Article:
Asia markets were higher in morning trade on Wednesday, taking early cues from overnight gains in Europe and US.
Singapore shares opened higher with the Straits Times Index up 37.95 points, or 1.41 per cent, at 2,720.34, The Straits Times reported.
The Japanese benchmark index, Nikkei 225, traded up 2.58 per cent, with the yen hovering at the 113 handle against the dollar, after falling overnight. The dollar/yen pair traded at 113.90 as of 8.49 a.m. HK/SIN time. Across the Korean Strait, the Kospi, which was off Tuesday for a public holiday, traded up 1.45 per cent.
Australia's S&P/ASX 200 gained 1.32 per cent in early trade, with the heavily-weighted financials sector up 2.18 per cent, while energy sector was up 2.89 per cent. But the gold sector slid 5.85 per cent, following an overnight retreat in gold prices. US gold futures for April delivery settled down 0.3 per cent at US$1,230.80 (S$1,725.48).
During Asian hours, spot gold traded near flat at $1,231.06 an ounce as of 0713 HK/SIN time. Gold miners Down Under were off by more than 3 per cent each in early trade, with Newcrest shedding 6.89 per cent.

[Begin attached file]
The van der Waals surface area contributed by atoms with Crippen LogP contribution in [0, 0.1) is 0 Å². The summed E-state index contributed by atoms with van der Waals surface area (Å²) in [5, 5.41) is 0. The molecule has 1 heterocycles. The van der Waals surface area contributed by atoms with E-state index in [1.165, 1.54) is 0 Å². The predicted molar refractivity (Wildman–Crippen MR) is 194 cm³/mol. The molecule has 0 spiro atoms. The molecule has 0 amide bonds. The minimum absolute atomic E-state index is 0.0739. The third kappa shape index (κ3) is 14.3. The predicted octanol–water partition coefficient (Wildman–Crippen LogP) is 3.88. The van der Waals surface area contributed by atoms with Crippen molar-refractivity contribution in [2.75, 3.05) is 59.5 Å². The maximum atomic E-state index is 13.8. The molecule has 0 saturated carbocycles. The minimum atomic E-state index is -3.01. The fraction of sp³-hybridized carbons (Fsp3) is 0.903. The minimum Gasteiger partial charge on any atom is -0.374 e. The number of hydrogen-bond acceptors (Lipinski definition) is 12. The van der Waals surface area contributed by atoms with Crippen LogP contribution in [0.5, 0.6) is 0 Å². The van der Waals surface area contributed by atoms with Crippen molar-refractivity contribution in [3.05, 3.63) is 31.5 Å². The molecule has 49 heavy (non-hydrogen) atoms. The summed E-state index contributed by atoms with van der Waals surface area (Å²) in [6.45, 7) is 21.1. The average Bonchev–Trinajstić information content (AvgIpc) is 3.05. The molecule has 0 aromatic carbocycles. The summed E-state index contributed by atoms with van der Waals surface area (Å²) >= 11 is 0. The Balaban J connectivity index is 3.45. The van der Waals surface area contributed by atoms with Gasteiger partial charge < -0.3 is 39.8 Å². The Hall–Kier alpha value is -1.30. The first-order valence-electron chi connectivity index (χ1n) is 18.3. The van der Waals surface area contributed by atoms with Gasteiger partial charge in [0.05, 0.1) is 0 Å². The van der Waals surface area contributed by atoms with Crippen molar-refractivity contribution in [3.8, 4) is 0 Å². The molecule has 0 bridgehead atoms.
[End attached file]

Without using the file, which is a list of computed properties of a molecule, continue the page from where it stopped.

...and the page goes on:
"We have seen an immense risk-on rally over the past 24 hours of trade, and a lot of this does look to be underpinned by the stability that oil has found above the US$30 level over the past two weeks," said Angus Nicholson, a market analyst at IG, in his morning note.
"China announced cuts to the RRR this week and markets are looking to the upcoming European Central Bank and Bank of Japan meetings for signs of further global monetary stimulus," Nicholson added.
However, investors will closely be watching the Chinese market when it comes online at 9.30 a.m. HK/SIN time, after ratings agency Moody's changed its outlook on China's credit rating Wednesday morning. In a note, Moody's said it has changed the outlook to negative from stable on China's government credit ratings, "while affirming the Aa3 long-term senior unsecured debt, issuer ratings, and (P)Aa3 senior unsecured shelf rating."
Moody's said the key drivers of the outlook revision are the "ongoing and prospective weakening of fiscal metrics," "continuing fall in reserve buffers due to capital outflows," and "uncertainty about the authorities' capacity to implement reforms."
US crude futures closed up 65 cents, or 2 per cent, at US$34.40 (S$48.22) a barrel in overnight trade while global benchmark Brent settled up 24 cents, or 0.6 per cent, at US$36.81 a barrel.
Major US indexes also gained with the Dow Jones industrial average up 2.11 per cent, S&P 500 adding 2.39 per cent, and the Nasdaq composite gaining 2.89 per cent.